The easy part is the facts: that there are 36 cuts on these two CDs, taken from Ani DiFranco's catalog over a 14-year time span. There are many familiar songs here: "Firedoor" (the Like I Said version), "Coming Up," "Hello Birmingham," "Buildings and Bridges," "Joyful Girl," "Marrow," and "Manhole," to name just a few. It's even easy to write that, in addition to the original songs, there are five new versions of old favorites in "Napoleon," "Shameless," "Your Next Bold Move," "Both Hands," and "Overlap." That's all simple. What's difficult is tracking it all from 1993 through to 2007 through a staggering 16 studio albums, three live offerings, and a few EPs and singles tossed in. It seems that the same person who writes and plays these songs has only gotten sharper, cleverer, wrier, and less wordy, perhaps, but that's just language and the practice of craft seasoning. But in listening to this set it's nearly impossible to chart her development as a very original guitarist who plays in no style but her own, the way she can convey more by using her voice less, and her depth as a musical collaborator with some of the best in the biz from Sara Lee and Jay Bellerose to Jon Hassel, Andrew Bird, Todd Sickafoose, Patrick Warren, and many others. Her wide-ranging sense of musical adventure has only grown, along with her lasting commitment not only to what she believes, but to continuing to offer contrasting, sometimes contradictory views that all come off as on the money. Her humor now is as caustic as her rage, which has grown itself into a wizened, complex, and even diffident anger, where the poetry in the songs is more sophisticated but no less accessible than it was when she began.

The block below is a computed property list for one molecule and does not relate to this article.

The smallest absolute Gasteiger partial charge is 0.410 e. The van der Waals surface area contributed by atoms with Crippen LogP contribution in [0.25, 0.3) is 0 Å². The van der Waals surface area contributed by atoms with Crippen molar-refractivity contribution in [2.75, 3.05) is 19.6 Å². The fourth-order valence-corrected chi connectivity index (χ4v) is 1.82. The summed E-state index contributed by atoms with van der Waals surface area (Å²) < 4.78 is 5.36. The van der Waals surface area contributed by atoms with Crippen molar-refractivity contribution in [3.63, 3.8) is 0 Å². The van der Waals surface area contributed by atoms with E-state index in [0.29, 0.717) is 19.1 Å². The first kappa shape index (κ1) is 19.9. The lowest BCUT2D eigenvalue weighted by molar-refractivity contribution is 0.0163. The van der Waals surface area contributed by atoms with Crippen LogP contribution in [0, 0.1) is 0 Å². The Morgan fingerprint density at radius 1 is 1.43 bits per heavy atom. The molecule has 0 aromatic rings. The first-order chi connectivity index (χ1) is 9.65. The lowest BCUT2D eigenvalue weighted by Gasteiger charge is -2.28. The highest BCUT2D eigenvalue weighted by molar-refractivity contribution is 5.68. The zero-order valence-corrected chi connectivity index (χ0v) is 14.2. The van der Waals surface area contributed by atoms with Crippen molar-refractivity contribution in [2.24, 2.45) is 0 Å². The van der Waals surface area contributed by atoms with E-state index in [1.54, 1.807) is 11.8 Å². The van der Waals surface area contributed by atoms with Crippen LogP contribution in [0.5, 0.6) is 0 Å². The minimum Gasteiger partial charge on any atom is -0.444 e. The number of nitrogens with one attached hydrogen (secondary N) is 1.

Canon is a document to be sure, a "best of," but it's also a testament to something else: that through the biz and media trends, from riot grrrl to the rise of the '90s and 2000s troops of female singer/songwriters who come and go, DiFranco is always here, has been present, and has not paying attention to the machinations of such things. She's on a path, and the music here offers that it's a wildly divergent one sometimes, but it is unquestionably hers, and she doesn't let go of anything she collects -- until she's ready to, that is, and even then you can see the traces of her own scratch marks all over that thing: fascination, Eros, agape, heartbreak, betrayal, love, violence, celebration, and anger both righteous and petty (she discovers these things herself, it's not a critical judgment). Or maybe, she simply weaves them all into her own quilt, thread by thread, to be identified and grabbed when needed most. Her street smarts remain intact after nearly two decades of being in the public eye and she has created a place for herself without owing a debt to anyone. Forget the stories and interviews: it's all in the music on Canon. This is a whopper of an introduction to a contemporary singer/songwriter for any young or old person coming to her work anew, but it needs to be. This is actually economical and sharpened to a point of only what's really necessary -- while one can get a solid clue from a single song, the picture is so much more complex than that, and it needs to be proffered as such. For those who have followed her career from the start or jumped on the DiFranco train with Dilate or anywhere else along the way, the music here offers a sense of continuity, and a context; not merely a mixtape or "progression." That last thing will be a mystery long after the second disc has finished playing. There isn't anything about Canon that feels like a money grab or a "hold 'em over til we get something new" effort. It's as honest and sincere as a retrospective can be. DiFranco is an impure poet, a wild, loopy musician who lives in her tunes but is not limited to them, and will not be corralled, and this double-disc set is not only proof, but reason for celebrating the fact that there are still those who can -- by the sheer force of desire and the guts to see it all through -- refuse to be told they can't, and show us in many shades, textures, shapes, colors, and forms, how they not only can, but do. [Canon was also released as a bonus CD.]